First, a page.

Application of Microbial Biotechnology in Conservation and Restoration of Stone Monument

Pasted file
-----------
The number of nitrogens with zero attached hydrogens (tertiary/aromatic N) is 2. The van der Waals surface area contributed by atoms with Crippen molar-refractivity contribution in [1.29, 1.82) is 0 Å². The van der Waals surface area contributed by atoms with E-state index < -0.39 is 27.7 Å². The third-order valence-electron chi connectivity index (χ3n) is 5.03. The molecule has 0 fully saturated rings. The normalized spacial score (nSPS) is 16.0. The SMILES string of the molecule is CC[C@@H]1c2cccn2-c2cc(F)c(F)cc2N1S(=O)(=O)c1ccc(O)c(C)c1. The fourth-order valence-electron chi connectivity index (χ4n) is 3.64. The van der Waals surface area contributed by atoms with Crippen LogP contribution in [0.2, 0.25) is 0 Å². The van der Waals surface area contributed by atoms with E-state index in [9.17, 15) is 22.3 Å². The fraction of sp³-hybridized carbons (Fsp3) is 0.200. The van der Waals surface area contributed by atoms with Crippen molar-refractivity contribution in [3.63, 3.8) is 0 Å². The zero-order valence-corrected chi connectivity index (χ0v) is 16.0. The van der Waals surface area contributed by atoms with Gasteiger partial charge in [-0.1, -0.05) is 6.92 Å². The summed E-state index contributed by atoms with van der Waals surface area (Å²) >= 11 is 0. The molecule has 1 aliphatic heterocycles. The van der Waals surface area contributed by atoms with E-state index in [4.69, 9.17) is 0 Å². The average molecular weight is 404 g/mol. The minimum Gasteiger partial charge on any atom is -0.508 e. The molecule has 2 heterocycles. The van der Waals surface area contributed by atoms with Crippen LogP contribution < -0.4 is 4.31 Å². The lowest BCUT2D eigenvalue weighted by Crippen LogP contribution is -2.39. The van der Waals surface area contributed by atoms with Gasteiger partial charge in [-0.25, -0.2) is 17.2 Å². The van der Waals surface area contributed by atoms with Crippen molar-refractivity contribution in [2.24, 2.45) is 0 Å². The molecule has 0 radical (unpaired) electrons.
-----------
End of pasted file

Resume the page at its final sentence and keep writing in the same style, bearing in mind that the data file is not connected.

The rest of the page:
Treatments employed for the consolidation of monumental stones made of limestone due to incompatibility from the substrate and cement used for consolidation, plugging of pores induced by the new cement, leading to the acceleration of stone alteration. Microbial precipitation with a layer of calcium carbonate generated by bacteria might offer a solution to this dilemma because the layer would not block the natural pore structure, thus permitting free passage of soluble salts through the stone. In this study, an attempt has been made to provide an overview of the microbial induced carbonate precipitation as promising technology for bioremediation of such structures. At the first, the active microorganisms in the conservation of stone monuments transferred to the laboratory using the swap dipped in nutrient broth at a historic cemetery. After incubation and growth of colonies, Gram-positive bacilli were detected. Then pure single colonies were transferred to blood agar medium and incubated at 37°C. the single colonies were transferred to the surface of sterilize limestone pieces and incubated but no result was obtained. Therefore, in the next phase bacilli bacteria-rich broth media was used. The control experiments were conducted in accordance with the conditions mentioned without bacterial inoculation. The calcification process caused by the inoculated bacteria on the historical stone samples was demonstrated using the scanning electron photomicrographs. Microbially induced calcium carbonate precipitation (MICP) technology to eco–friendly, self-healing and highly durable nature of these bio-binders, for conservation purposes has been found suitable. But still there has been much to explore in order to bring this environmentally safe, cost effective and convenient technology from lab to field scales.
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